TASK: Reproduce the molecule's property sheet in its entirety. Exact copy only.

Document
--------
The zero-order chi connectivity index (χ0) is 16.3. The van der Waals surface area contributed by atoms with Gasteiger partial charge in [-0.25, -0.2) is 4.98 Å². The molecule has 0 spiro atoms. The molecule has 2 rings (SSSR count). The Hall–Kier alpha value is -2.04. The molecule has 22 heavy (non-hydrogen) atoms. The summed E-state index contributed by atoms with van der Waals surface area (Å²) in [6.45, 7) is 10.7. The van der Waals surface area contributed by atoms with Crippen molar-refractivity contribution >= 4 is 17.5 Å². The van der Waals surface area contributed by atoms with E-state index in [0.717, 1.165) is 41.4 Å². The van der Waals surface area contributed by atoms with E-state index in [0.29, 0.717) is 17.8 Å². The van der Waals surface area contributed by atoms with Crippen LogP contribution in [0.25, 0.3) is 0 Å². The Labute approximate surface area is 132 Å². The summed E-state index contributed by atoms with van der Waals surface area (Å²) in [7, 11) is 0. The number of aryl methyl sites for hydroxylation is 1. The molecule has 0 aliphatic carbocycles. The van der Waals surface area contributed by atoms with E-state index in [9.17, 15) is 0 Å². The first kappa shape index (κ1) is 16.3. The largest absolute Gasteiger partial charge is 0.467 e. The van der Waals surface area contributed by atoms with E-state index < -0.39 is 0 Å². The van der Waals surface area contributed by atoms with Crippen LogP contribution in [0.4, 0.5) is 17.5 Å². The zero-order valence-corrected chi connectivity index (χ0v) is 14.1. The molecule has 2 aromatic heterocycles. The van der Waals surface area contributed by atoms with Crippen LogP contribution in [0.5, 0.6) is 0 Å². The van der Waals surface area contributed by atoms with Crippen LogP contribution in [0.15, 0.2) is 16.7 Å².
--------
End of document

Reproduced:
The zero-order chi connectivity index (χ0) is 16.3. The van der Waals surface area contributed by atoms with Gasteiger partial charge in [-0.25, -0.2) is 4.98 Å². The molecule has 0 spiro atoms. The molecule has 2 rings (SSSR count). The Hall–Kier alpha value is -2.04. The molecule has 22 heavy (non-hydrogen) atoms. The summed E-state index contributed by atoms with van der Waals surface area (Å²) in [6.45, 7) is 10.7. The van der Waals surface area contributed by atoms with Crippen molar-refractivity contribution >= 4 is 17.5 Å². The van der Waals surface area contributed by atoms with E-state index in [0.717, 1.165) is 41.4 Å². The van der Waals surface area contributed by atoms with E-state index in [0.29, 0.717) is 17.8 Å². The van der Waals surface area contributed by atoms with Crippen LogP contribution in [0.25, 0.3) is 0 Å². The Labute approximate surface area is 132 Å². The summed E-state index contributed by atoms with van der Waals surface area (Å²) in [7, 11) is 0. The number of aryl methyl sites for hydroxylation is 1. The molecule has 0 aliphatic carbocycles. The van der Waals surface area contributed by atoms with E-state index in [9.17, 15) is 0 Å². The first kappa shape index (κ1) is 16.3. The largest absolute Gasteiger partial charge is 0.467 e. The van der Waals surface area contributed by atoms with E-state index < -0.39 is 0 Å². The van der Waals surface area contributed by atoms with Crippen LogP contribution in [0.4, 0.5) is 17.5 Å². The zero-order valence-corrected chi connectivity index (χ0v) is 14.1. The molecule has 2 aromatic heterocycles. The van der Waals surface area contributed by atoms with Crippen LogP contribution in [0.5, 0.6) is 0 Å². The van der Waals surface area contributed by atoms with Crippen LogP contribution in [0.15, 0.2) is 16.7 Å².